President, Ian Firth, looks at five outstanding structures celebrating 90 year anniversaries in 2017.
What was happening 90 years ago? It was the Roaring Twenties – the age of Art Deco, Surrealism and Impressionism, and a period characterised by many new technological advances. The streets were filling up rapidly with new "motor cars", and in 1927, Charles Lindbergh made the first solo flight over the Atlantic. People were enjoying greater freedoms and prosperity as the world shook off the restrictions of the previous decade, and listened to jazz and danced the Charleston. It was the time of prohibition and the speakeasy, and the great depression of 1929 was just around the corner.
Buildings and structures were built which set whole new trends in construction, including a rapid growth in tall buildings, reflecting the new age of steel and the development of the elevator and escalator. Strong geometric shapes created a modern look, and many of these buildings still look fresh and modern even now.
I hope you enjoy reading about the small selection of 90-year structures for this month. These examples were all completed in 1927 and all are still in use.
1 The Paramount Building, 1501 Broadway, New York City
1501 Broadway, also known as the Paramount Building, is a 113m high, 33-storey office building in Times Square, which once housed the Paramount Theatre. It was built as the headquarters for Paramount Pictures, one of the major American film companies at the time, together with the cinema/theatre. Construction lasted a year and cost $13.5 million, and at the time of its completion in 1927 it was the tallest building in Times Square.
(Image source: Wikimedia Commons, author: Ingfbruno)
The Chicago based architects, Rapp and Rapp, had designed numerous theatres in the Midwest and were hired by Paramount to design their new flagship theatre and office tower in Manhattan. They created a 33-storey office block, heavily influenced by the Art Deco style, with a theatre in the palatial Neo-Renaissance style behind it. The theatre had 3,664 seats and served as the venue where the company's major films were premiered. It also contained one of the largest and most admired Wurlitzer organs which was used to accompany silent movies. The theatre closed in 1964 to be torn down and replaced by additional office space.
The entrance at the front of the building was marked by a five-storey arch on Broadway. A long gallery passed from there through the office building to reach the theatre at the rear of the building. This structure included a long, grand lobby along the south end, which opened into the auditorium facing the stage at the north end. The lobby was modelled after the Paris Opera House with white marble columns, balustrades and an opening arms grand staircase.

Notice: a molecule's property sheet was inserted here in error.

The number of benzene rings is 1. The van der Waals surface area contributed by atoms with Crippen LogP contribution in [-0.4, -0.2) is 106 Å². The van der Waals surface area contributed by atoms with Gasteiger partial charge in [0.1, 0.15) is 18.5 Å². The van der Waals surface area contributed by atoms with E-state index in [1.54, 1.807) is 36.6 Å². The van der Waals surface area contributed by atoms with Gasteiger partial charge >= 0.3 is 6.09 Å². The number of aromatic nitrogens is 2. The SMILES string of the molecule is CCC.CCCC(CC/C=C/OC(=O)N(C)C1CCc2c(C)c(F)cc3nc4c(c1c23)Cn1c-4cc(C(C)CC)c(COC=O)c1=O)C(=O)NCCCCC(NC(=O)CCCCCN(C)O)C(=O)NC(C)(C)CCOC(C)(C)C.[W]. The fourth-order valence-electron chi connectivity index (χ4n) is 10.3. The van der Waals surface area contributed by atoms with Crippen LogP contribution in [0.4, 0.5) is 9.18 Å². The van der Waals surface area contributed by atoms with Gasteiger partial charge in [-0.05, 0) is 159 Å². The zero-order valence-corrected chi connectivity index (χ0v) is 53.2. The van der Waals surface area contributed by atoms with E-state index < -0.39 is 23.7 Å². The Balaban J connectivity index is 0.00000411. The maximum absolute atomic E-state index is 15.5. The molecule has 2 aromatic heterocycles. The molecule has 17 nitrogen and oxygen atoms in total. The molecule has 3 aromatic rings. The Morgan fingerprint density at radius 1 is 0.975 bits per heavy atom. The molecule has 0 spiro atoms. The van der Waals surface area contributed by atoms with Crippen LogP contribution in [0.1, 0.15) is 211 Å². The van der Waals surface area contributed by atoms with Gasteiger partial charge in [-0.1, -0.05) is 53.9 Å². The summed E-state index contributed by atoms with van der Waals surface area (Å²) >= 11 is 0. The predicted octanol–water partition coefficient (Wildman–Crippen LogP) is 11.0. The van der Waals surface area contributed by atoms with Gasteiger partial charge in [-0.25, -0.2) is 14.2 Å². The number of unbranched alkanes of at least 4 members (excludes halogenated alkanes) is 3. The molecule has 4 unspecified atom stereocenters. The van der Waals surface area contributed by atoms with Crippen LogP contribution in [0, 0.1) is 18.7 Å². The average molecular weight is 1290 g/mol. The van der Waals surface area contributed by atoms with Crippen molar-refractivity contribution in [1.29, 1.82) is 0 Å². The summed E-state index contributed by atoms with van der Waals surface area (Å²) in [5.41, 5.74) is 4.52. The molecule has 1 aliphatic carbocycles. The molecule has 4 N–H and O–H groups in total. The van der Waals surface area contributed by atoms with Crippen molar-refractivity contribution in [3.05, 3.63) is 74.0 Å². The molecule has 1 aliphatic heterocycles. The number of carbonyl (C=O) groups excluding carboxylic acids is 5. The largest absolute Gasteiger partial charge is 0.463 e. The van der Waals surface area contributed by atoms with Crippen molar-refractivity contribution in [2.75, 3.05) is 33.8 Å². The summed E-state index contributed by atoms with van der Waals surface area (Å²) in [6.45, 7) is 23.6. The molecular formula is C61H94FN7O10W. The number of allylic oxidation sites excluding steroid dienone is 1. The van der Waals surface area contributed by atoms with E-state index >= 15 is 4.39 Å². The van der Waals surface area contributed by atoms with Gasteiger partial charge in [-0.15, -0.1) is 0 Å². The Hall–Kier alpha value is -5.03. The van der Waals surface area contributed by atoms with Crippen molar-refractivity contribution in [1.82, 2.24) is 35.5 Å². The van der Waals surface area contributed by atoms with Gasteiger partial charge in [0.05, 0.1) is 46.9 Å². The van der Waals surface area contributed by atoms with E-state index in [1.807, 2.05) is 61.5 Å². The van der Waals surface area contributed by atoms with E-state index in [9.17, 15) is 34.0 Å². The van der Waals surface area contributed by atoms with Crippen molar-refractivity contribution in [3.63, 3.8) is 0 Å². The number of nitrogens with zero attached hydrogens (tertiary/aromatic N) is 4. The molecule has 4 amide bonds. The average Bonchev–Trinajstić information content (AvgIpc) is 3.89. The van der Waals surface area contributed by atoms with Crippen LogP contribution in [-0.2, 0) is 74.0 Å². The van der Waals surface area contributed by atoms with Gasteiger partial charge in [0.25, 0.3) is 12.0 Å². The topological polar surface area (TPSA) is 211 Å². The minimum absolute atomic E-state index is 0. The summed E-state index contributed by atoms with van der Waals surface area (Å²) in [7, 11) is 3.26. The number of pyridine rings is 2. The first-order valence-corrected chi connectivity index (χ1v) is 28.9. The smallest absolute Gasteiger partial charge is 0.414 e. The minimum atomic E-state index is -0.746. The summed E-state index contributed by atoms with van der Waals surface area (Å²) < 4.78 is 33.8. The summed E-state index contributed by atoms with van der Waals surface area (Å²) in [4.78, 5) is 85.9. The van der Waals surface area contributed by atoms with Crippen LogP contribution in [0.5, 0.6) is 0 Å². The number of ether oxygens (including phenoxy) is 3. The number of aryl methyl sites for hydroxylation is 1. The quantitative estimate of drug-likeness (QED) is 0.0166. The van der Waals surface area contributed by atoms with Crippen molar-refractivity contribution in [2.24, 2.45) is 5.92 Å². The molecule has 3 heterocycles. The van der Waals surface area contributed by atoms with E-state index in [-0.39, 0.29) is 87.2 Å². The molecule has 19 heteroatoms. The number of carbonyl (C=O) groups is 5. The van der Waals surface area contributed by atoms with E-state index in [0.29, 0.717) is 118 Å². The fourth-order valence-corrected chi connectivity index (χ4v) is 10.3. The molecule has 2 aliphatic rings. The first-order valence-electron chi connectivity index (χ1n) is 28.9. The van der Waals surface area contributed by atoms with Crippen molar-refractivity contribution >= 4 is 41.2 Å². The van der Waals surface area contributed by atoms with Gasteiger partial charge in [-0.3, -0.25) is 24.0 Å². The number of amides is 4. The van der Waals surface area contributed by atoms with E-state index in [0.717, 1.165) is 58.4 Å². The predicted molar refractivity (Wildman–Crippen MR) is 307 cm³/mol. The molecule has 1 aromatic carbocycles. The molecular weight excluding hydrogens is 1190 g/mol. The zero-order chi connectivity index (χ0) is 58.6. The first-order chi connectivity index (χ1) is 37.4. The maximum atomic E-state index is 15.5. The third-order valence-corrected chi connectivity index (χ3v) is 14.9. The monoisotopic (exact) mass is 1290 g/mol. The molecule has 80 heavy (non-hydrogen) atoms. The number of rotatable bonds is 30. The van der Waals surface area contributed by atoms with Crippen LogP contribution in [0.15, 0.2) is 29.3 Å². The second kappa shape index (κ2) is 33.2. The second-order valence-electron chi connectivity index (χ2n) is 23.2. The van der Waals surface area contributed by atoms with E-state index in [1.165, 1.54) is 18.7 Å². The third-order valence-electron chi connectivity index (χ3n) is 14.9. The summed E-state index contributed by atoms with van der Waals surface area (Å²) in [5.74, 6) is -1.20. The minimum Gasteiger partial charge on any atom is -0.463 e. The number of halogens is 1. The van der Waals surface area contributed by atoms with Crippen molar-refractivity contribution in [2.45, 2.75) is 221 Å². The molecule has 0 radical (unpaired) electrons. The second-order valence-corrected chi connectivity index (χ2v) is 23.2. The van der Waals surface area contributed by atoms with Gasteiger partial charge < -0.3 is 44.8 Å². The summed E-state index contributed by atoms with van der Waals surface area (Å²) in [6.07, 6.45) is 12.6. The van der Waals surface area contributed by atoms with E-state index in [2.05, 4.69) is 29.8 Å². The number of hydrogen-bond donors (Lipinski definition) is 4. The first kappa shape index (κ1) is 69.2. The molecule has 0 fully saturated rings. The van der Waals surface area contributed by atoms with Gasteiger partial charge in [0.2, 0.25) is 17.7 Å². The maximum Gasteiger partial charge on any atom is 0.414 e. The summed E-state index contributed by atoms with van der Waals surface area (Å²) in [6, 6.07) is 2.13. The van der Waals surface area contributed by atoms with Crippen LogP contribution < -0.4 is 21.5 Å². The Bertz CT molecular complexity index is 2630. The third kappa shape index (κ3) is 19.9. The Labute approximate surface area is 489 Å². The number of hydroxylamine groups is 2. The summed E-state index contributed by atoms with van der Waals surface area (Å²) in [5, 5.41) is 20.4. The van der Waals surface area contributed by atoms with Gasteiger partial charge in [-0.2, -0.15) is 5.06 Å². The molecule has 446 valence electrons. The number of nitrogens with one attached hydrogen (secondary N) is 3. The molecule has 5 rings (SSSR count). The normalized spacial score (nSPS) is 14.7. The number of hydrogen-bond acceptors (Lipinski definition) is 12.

Today, the Paramount Building is a busy office building, and is known for its large, four-faced clock with the hours denoted by five-pointed stars (forming a circle of stars as used in the Paramount Pictures logo), topped by an ornamental glass globe. The ornamental décor was characteristic of the period, with fresco ceilings, brass railings, Greek statues and busts carved in wall niches, and grandiose toilets and waiting rooms. The highlight of the décor was an enormous crystal chandelier in the main lobby.
2 The Butin Bridge, Geneva, Switzerland
I wanted to include this rather unusual bridge not just because it is unusual, with its double level arrangement, but also because the design has an interesting authorship.
The bridge is a reinforced concrete arch structure, 270m long overall with five 48m spans, carrying a highway over the River Rhône between the communities of Lancy and Vernier. It was also designed to carry a railway at a lower level, in a gallery below the highway, but this was never built, being provided instead much later a short distance away on the Junction Viaduct.
Construction began in 1916, with work interrupted after the collapse of a pile in 1924. The bridge was finally completed at a cost of about 11 million francs. The bridge was widened in 1970 to add two traffic lanes, and it was substantially renovated in 2000. To my eyes the bridge appears rather heavy and inelegant, and the added width created a cantilevered deck which casts an unfortunate shadow partly concealing the gallery of arches. But what really intrigues me is the design authorship.
(Image source: Wikimedia Commons, Public Domain).
The design was the successful entry to a design competition, attributed to the famous architect Charles-Edouard Jeanneret, better known as Le Corbusier. Jeanneret had no engineering background, so he turned to French engineer, Max Du Bois, for assistance. Although trained as an engineer, Du Bois was an administrator, so he delegated the responsibility for most of the engineering calculation to his colleague, Juste Schneider.
Jeanneret was very demanding of Du Bois, and expected in-depth investigations, very detailed drawings and specifications within very short timescales. Why Du Bois was so obliging one can only speculate, but all the design was carried out for free by Du Bois/Schneider in Paris, with Jeanneret directing matters by wartime mail from Switzerland.
As the competition deadline approached, Jeanneret became increasingly demanding, requiring instant responses from Du Bois, in spite of the difficulties of the wartime postal service, to all sorts of detailed questions. But with a mad last minute rush, Du Bois eventually managed to hand-deliver "Jeanneret's design" to the competition authority just in time. Le Corbusier was evidently very pleased with "his" design, and included it in his published complete works, but without giving any credit whatsoever to Du Bois or Schneider: some things never change! I don't know about you, but I never knew that Le Corbusier had done a bridge.
Reference: "Le Corbusier's Formative Years: Charles-Edouard Jeanneret at La Chaux-de-Fonds" by H Allen Brooks
3 The LeVeque Tower, Columbus, Ohio
The LeVeque Tower is a 47-storey Art Deco-style building in Columbus, Ohio. It is 555 feet 6 inches (169.32 m) tall, which at the time of its completion made it the fifth tallest building in the world. Located at 50 West Broad Street, it was the tallest building in Columbus from 1927 until 1974, when the Rhodes State Office Tower was completed.